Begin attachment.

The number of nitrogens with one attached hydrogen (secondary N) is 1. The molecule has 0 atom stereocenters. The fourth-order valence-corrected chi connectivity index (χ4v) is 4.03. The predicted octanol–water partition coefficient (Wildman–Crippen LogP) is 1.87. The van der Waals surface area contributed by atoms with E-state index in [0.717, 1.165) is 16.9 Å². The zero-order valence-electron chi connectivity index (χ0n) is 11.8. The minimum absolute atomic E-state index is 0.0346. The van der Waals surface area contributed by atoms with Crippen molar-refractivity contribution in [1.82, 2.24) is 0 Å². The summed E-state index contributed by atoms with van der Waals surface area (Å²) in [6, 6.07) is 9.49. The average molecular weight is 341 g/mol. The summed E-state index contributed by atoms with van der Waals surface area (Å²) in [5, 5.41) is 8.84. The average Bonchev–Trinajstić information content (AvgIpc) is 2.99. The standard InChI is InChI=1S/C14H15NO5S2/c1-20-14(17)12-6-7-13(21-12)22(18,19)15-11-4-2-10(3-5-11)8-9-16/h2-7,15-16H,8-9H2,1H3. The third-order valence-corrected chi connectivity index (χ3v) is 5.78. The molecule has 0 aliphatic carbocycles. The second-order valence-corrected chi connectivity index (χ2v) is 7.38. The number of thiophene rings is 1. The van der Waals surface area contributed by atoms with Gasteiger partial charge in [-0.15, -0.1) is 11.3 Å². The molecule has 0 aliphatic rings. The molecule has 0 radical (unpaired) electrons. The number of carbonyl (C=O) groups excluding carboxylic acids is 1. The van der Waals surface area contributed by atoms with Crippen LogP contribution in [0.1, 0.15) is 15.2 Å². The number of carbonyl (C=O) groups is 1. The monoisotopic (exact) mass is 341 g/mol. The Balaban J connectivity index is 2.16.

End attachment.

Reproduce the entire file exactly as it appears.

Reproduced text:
The number of nitrogens with one attached hydrogen (secondary N) is 1. The molecule has 0 atom stereocenters. The fourth-order valence-corrected chi connectivity index (χ4v) is 4.03. The predicted octanol–water partition coefficient (Wildman–Crippen LogP) is 1.87. The van der Waals surface area contributed by atoms with E-state index in [0.717, 1.165) is 16.9 Å². The zero-order valence-electron chi connectivity index (χ0n) is 11.8. The minimum absolute atomic E-state index is 0.0346. The van der Waals surface area contributed by atoms with Crippen molar-refractivity contribution in [1.82, 2.24) is 0 Å². The summed E-state index contributed by atoms with van der Waals surface area (Å²) in [6, 6.07) is 9.49. The average molecular weight is 341 g/mol. The summed E-state index contributed by atoms with van der Waals surface area (Å²) in [5, 5.41) is 8.84. The average Bonchev–Trinajstić information content (AvgIpc) is 2.99. The standard InChI is InChI=1S/C14H15NO5S2/c1-20-14(17)12-6-7-13(21-12)22(18,19)15-11-4-2-10(3-5-11)8-9-16/h2-7,15-16H,8-9H2,1H3. The third-order valence-corrected chi connectivity index (χ3v) is 5.78. The molecule has 0 aliphatic carbocycles. The second-order valence-corrected chi connectivity index (χ2v) is 7.38. The number of thiophene rings is 1. The van der Waals surface area contributed by atoms with Gasteiger partial charge in [-0.15, -0.1) is 11.3 Å². The molecule has 0 aliphatic rings. The molecule has 0 radical (unpaired) electrons. The number of carbonyl (C=O) groups excluding carboxylic acids is 1. The van der Waals surface area contributed by atoms with Crippen LogP contribution in [0.1, 0.15) is 15.2 Å². The number of carbonyl (C=O) groups is 1. The monoisotopic (exact) mass is 341 g/mol. The Balaban J connectivity index is 2.16.